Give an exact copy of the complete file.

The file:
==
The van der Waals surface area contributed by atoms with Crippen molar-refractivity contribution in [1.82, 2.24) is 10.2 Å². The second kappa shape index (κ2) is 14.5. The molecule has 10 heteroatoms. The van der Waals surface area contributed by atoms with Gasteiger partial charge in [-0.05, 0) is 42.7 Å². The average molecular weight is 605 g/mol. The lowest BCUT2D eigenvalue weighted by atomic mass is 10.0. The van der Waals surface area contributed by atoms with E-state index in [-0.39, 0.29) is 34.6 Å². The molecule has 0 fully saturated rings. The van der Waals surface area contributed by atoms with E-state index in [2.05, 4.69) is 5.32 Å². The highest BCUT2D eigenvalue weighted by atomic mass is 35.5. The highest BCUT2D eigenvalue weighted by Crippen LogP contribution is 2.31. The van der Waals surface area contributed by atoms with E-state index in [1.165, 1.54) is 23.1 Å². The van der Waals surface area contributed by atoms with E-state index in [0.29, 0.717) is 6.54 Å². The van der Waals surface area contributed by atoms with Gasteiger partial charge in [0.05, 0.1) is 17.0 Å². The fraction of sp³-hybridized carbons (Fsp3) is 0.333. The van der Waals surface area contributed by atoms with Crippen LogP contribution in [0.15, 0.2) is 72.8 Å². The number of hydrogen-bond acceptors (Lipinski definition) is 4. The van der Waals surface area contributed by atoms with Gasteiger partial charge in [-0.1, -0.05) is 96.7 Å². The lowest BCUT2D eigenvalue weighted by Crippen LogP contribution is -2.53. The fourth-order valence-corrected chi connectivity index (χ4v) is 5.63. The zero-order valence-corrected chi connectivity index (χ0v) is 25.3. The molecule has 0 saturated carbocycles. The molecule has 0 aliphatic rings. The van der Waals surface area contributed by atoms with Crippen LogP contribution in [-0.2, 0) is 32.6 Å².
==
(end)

The van der Waals surface area contributed by atoms with Crippen molar-refractivity contribution in [1.82, 2.24) is 10.2 Å². The second kappa shape index (κ2) is 14.5. The molecule has 10 heteroatoms. The van der Waals surface area contributed by atoms with Gasteiger partial charge in [-0.05, 0) is 42.7 Å². The average molecular weight is 605 g/mol. The lowest BCUT2D eigenvalue weighted by atomic mass is 10.0. The van der Waals surface area contributed by atoms with E-state index in [-0.39, 0.29) is 34.6 Å². The molecule has 0 fully saturated rings. The van der Waals surface area contributed by atoms with E-state index in [2.05, 4.69) is 5.32 Å². The highest BCUT2D eigenvalue weighted by atomic mass is 35.5. The highest BCUT2D eigenvalue weighted by Crippen LogP contribution is 2.31. The van der Waals surface area contributed by atoms with E-state index in [1.165, 1.54) is 23.1 Å². The van der Waals surface area contributed by atoms with E-state index in [0.29, 0.717) is 6.54 Å². The van der Waals surface area contributed by atoms with Gasteiger partial charge in [0.05, 0.1) is 17.0 Å². The fraction of sp³-hybridized carbons (Fsp3) is 0.333. The van der Waals surface area contributed by atoms with Crippen LogP contribution in [0.15, 0.2) is 72.8 Å². The number of hydrogen-bond acceptors (Lipinski definition) is 4. The van der Waals surface area contributed by atoms with Gasteiger partial charge in [-0.1, -0.05) is 96.7 Å². The lowest BCUT2D eigenvalue weighted by Crippen LogP contribution is -2.53. The fourth-order valence-corrected chi connectivity index (χ4v) is 5.63. The zero-order valence-corrected chi connectivity index (χ0v) is 25.3. The molecule has 0 saturated carbocycles. The molecule has 0 aliphatic rings. The van der Waals surface area contributed by atoms with Crippen LogP contribution in [-0.2, 0) is 32.6 Å².